Three and a half years after the most devastating nuclear accident in a generation, Fukushima Daiichi is still in crisis. Some 6,000 workers, somehow going about their jobs despite the suffocating gear they must wear for hours at a time, struggle to contain the damage. So much radiation still pulses inside the crippled reactor cores that no one has been able to get close enough to survey the full extent of the destruction
posted by Chrysostom
on Aug 24, 2014 -
26 miles east of Carlsbad, New Mexico and 2,150 feet underground, the Waste Isolation Pilot Plant
(WIPP) brings new meaning to the phrase "built to last". The world's third deep geological nuclear waste repository, WIPP was designed to house radioactive material for 10,000 years.
The primary challenge (keeping hazardous waste IN) was tackled by engineers. But for the secondary challenge - keeping living creatures OUT - the goverment recruited a team of geologists, linguists, astrophysicists, architects, artists, and writers. The job description included the words "the knowledge necessary to develop a marker system that will remain in operation during the performance period of the site - 10,000 years"
. Stymied by inevitable linguistic and orthographic drift
, the group has discussed a wide array of ideas, some more fabulously demented
than others (artificial moons, a nuclear containment-centric priesthood, a landscape of massive granite thorns). They intend to submit their final plan by 2028. [more inside]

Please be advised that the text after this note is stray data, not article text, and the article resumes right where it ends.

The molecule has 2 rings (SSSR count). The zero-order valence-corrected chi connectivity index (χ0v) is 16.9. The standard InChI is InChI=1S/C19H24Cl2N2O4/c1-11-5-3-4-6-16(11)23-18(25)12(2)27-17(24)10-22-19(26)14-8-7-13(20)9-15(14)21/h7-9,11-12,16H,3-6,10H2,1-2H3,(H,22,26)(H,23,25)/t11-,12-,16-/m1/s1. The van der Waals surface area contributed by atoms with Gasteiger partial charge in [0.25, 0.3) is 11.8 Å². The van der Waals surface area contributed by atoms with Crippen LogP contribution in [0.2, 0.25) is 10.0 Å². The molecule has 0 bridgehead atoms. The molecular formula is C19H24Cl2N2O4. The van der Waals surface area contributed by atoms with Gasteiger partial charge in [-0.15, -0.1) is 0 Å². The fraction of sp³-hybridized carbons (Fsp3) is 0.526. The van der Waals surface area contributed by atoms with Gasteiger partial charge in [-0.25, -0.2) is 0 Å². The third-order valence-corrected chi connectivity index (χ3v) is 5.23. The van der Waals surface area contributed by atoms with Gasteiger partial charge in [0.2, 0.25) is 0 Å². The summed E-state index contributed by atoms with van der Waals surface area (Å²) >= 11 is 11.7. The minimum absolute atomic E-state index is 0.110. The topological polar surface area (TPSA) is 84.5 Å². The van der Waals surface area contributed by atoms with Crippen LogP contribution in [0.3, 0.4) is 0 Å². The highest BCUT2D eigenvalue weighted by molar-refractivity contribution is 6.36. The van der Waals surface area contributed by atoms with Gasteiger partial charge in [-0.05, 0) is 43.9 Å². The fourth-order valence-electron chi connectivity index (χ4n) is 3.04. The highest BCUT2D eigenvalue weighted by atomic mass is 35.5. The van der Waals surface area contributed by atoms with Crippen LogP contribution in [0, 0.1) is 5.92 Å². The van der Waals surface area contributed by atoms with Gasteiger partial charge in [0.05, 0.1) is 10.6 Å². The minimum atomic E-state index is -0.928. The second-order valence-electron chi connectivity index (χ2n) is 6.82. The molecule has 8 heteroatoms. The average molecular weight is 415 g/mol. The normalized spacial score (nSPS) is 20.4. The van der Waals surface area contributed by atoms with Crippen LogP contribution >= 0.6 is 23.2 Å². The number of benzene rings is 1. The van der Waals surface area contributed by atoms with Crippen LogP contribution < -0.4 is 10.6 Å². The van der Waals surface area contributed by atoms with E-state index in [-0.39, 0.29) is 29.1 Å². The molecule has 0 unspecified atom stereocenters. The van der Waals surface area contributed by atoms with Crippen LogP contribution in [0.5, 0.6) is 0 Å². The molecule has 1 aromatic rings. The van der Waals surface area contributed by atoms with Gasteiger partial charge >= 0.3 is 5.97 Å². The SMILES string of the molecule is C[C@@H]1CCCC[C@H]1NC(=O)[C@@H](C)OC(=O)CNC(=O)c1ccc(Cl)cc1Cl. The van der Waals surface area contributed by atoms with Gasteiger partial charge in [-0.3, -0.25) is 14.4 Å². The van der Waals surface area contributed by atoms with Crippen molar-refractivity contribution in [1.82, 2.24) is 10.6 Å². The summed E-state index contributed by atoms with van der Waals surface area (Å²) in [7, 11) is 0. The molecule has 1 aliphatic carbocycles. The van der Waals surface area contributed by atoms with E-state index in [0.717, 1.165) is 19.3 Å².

posted by julthumbscrew
on May 23, 2014 -
Steven Aftergood at the Federation of American Scientists presents Fifty Years of Space Nuclear Power
"A plutonium fueled RTG that was deployed in 1965 by the CIA not in space but on a mountaintop in the Himalayas (to help monitor Chinese nuclear tests) continues to generate anxiety, not electricity, more than four decades after it was lost in place. See, most recently, "River Deep Mountain High"
by Vinod K. Jose, The Caravan
magazine, December 1, 2010." (MeFi previously
posted by HLD
on Jun 28, 2011 -
"From 1944 to 1986, 3.9 million tons of uranium ore were dug and blasted from Navajo soil, nearly all of it for America's atomic arsenal. Navajos inhaled radioactive dust, drank contaminated water and built homes using rock from the mines and mills. Many of the dangers persist to this day." A series of articles and photo galleries examines the legacy
of uranium mining
on the Navajo
(previously discussed here
.) [Via Gristmill, BugMeNot.]
posted by homunculus
on Nov 24, 2006 -
Need a power source for your electric car
Be careful building a nuclear power
in your back yard
, or you could be the center of the next suburban
And it is perhaps best that he does not work on the ship's eight reactors, for EPA scientists worry that his previous exposure to radioactivity may have greatly cut short his life. All the radioactive materials he experimented with can enter the body through ingestion, inhalation, or skin contact and then deposit in the bones and organs, where they can cause a host of ailments, including cancer.
posted by b1tr0t
on Jun 28, 2005 -
Nuclear power for the home...
A group of woodcutters found an object that had melted the surrounding snow, so they drag it back home to warm the camp unfortunately turns out it was jam packed full of Strontium90...
posted by zeoslap
on Feb 1, 2002 -